[3] Section 20 of Civil Procedure Code: Subject to the limitations aforesaid, every suit shall be instituted in Court within the local limits of whose jurisdiction-(a) the defendant, or each of the defendants where there are more than one, at the time of the commencement of the suit, actually and voluntarily resides, or carries on business, or personally works for gain; or (b) any of the defendants, where there are more than one, at the time of the commencement of the suit actually and voluntarily resides, or carries on business, or personally works for gain, provided that in such case either the leave of the Court is given, or the defendants who do not reside, or carry on business, or personally work for gain, as aforesaid, acquiesce in such institution; or (c) the cause of action, wholly or in part, arises.

[4] Arbitration and Conciliation Act, 1996, S. 20

[5] (2013) 9 SCC 32

[6] Swastika Gases (P)  Ltd. v. Indian Oil Corpn. Ltd., (2013) 9 SCC 32, para 32.

“It is so because for construction of jurisdiction clause, like Clause 18 in the agreement, the maxim expressio unius est exclusio alterius comes into play as there is nothing to indicate to the contrary. This legal maxim means that expression of one is the exclusion of another. By making a provision that the agreement is subject to the jurisdiction of the courts at Kolkata, the parties have impliedly excluded the jurisdiction of other courts. Where the contract specifies the jurisdiction of the courts at a particular place and such courts have jurisdiction to deal with the matter, we think that an inference may be drawn that parties intended to exclude all other courts. A clause like this is not hit by Section 23 of the Contract Act at all. Such clause is neither a forbidden by law nor it is against the public policy. It does not offend Section 28 of the Contract Act in any manner. It is not necessary to include words like alone, only, exclusively to confer jurisdiction to a court and that the intension of parties matter. Therefore exclusion of courts can also be implied.”

[7] (2015) 12 SCC 225

[8] (2017) 7 SCC 678

[9] (2015) 12 SCC 225

[10] (2017) 7 SCC 678

[11] Ibid

[12] (2020) 5 SCC 462

[13] (2013) 9 SCC 32

[14] Ibid

[15] (2017) 7 SCC 678

[16](2013) 9 SCC 32

[17]  (2017) 7 SCC 678

[18] (2020) 5 SCC 462

[19]  (2015) 12 SCC 225

[20]  (2017) 7 SCC 678

[21] Clause (e) of sub-section (1) of Section 2 of the Arbitration Act, 1996 defines “court” which means the Principal Civil Court of Original Jurisdiction in a district, and includes the High Court in exercise of its ordinary civil jurisdiction, having jurisdiction to decide the questions forming the subject matter of the arbitration if the same had been the subject matter of a suit, but does not include any civil court of a grade inferior to such Principal Civil Court, or any Court of Small Causes.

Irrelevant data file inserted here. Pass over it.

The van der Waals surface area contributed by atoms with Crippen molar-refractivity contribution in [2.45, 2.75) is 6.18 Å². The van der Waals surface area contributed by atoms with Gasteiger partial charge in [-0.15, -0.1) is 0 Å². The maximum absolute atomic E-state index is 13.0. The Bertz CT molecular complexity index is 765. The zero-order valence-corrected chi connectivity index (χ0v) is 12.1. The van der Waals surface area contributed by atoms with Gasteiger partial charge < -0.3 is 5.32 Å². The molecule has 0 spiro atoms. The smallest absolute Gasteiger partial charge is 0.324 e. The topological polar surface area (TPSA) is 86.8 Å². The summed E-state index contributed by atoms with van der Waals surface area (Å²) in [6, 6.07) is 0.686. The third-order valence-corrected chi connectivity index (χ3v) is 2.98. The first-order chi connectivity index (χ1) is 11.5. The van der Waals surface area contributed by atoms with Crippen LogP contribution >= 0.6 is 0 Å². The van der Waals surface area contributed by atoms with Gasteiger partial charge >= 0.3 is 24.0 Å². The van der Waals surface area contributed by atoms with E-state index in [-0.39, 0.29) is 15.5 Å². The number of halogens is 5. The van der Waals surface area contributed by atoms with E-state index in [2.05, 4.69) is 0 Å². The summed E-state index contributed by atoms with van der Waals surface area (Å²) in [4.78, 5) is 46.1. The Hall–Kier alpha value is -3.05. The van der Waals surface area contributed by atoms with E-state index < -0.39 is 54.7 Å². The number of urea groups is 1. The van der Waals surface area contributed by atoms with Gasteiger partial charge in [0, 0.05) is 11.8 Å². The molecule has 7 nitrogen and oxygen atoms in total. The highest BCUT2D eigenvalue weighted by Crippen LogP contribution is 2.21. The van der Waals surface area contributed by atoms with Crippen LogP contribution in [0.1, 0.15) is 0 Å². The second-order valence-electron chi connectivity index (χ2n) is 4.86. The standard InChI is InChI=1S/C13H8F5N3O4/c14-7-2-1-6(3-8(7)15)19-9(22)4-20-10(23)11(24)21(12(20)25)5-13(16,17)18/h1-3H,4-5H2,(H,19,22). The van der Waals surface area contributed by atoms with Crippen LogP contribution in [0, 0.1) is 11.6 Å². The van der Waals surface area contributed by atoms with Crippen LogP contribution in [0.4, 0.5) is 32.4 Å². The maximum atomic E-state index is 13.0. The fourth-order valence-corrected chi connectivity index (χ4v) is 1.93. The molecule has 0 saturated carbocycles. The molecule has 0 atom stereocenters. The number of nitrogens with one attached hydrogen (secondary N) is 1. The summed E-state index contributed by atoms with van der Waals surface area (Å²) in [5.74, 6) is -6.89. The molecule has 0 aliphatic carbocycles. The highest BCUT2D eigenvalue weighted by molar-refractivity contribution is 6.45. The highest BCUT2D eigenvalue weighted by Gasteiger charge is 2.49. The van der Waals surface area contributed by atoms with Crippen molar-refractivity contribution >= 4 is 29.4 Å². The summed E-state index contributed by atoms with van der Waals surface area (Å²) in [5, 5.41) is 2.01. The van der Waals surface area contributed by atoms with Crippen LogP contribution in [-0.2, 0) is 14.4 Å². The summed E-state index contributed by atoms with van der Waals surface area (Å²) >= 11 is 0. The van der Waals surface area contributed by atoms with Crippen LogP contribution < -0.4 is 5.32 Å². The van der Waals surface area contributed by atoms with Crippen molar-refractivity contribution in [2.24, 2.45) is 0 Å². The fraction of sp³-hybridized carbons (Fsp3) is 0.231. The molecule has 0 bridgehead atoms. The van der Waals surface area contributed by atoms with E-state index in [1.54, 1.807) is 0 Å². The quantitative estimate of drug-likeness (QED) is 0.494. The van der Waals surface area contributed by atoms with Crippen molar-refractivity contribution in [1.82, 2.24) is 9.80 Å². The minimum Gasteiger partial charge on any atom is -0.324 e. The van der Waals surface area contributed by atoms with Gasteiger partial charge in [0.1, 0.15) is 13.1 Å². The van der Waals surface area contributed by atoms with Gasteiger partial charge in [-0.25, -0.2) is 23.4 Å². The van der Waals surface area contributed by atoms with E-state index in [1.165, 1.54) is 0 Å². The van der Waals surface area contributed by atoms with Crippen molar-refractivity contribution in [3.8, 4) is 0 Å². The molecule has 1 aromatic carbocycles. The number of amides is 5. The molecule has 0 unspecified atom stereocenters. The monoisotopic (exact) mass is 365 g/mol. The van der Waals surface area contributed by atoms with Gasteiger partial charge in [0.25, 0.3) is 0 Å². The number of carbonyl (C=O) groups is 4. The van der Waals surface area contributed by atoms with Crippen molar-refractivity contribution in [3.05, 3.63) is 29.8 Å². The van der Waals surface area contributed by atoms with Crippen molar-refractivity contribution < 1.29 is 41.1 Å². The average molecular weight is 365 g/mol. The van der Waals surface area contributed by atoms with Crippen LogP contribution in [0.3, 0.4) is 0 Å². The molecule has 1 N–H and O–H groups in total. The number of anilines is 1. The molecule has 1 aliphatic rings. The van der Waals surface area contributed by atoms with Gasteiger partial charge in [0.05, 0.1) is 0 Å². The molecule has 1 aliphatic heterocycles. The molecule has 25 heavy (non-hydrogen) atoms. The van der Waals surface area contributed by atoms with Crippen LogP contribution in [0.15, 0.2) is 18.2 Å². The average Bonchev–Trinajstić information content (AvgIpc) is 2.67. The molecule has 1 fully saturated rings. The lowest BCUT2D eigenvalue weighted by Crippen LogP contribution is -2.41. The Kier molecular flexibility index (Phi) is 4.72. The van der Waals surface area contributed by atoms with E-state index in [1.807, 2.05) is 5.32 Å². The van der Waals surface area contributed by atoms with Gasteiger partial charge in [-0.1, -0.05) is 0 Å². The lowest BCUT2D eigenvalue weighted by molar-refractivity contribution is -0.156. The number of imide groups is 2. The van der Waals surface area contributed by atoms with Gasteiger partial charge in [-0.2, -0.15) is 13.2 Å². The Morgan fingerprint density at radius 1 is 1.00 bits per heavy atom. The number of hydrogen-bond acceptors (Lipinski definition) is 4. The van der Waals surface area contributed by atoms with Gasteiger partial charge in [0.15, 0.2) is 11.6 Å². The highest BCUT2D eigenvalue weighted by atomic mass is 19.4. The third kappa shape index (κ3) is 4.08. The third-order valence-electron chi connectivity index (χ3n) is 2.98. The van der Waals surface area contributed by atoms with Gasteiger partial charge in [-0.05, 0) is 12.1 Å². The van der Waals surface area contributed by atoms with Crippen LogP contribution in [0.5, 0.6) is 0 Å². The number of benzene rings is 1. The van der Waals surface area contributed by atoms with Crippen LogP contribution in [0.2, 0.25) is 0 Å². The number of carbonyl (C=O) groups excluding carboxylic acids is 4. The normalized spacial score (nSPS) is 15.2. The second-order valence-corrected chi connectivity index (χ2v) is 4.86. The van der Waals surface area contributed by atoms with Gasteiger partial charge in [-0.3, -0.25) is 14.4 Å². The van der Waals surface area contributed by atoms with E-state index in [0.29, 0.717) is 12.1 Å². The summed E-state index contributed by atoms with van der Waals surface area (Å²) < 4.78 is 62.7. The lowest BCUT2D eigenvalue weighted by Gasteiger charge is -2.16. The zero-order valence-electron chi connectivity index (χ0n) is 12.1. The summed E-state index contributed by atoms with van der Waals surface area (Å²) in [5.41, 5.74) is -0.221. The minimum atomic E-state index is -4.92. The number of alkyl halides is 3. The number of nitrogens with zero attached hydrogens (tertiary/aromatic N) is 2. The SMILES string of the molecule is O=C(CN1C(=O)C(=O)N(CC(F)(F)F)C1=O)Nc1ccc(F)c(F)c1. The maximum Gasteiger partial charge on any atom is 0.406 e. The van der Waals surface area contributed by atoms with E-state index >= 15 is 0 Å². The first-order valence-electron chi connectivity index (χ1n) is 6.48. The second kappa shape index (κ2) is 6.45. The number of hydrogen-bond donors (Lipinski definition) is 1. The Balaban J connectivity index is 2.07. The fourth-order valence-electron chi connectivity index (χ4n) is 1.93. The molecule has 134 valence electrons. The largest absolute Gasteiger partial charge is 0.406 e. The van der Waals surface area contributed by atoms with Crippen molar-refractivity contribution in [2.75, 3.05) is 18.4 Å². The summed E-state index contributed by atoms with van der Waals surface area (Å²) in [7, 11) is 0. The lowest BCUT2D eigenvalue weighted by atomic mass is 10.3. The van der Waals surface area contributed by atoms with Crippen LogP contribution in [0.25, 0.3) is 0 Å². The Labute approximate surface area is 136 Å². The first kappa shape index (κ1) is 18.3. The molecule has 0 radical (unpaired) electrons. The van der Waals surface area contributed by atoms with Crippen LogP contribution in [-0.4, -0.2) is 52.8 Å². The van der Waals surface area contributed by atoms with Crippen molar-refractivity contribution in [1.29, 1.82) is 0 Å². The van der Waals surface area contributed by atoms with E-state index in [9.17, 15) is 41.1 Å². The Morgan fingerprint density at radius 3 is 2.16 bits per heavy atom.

Case BriefsSupreme Court

Supreme Court: The 3-judge bench of L. Nageswara Rao, Hemant Gupta* and Ajay Rastogi, JJ has held that the High Court is not obliged to frame substantial question of law, in case, it finds no error in the findings recorded by the First Appellate Court.

The Court was hearing the case relating to suit for permanent injunction wherein the High had dismissed the second appeal without framing any substantial question of law. It was contended before the Court that framing of substantial question of law is mandatory in terms of Section 100 CPC and hence, the matter should be remitted back to the High Court for determination of the substantial question of law framed by the appellants.

On this, the Court explained that Sub-section (1) of Section 100 CPC contemplates that an appeal shall lie to the High Court if it is satisfied that the case involves a substantial question of law. The substantial question of law is required to be precisely stated in the memorandum of appeal. If the High Court is satisfied that such substantial question of law is involved, it is required to formulate that question. The appeal has to be heard on the question so formulated. However, the Court has the power to hear appeal on any other substantial question of law on satisfaction of the conditions laid down in the proviso of Section 100 CPC.

Therefore, if the substantial question of law framed by the appellants are found to be arising in the case, only then the High Court is required to formulate the same for consideration. If no such question arises, it is not necessary for the High Court to frame any substantial question of law.

“The formulation of substantial question of law or reformulation of the same in terms of the proviso arises only if there are some questions of law and not in the absence of any substantial question of law.”

It was the case of the appellants that the First Appellate Court had ordered that the question of jurisdiction of Civil Court would be decided first, however the appeal was decided without dealing with the said issue., thereby causing serious prejudice to the rights of the appellants. Similarly, the application under Order XLI Rule 27 of the Code was not decided which was again prejudicial to their rights.

The Court, however, found that such substantial questions of law did not arise for consideration. The issue of jurisdiction was not an issue of fact but of law. Therefore, it could very well be decided by the First Appellate Court while taking up the entire appeal for hearing.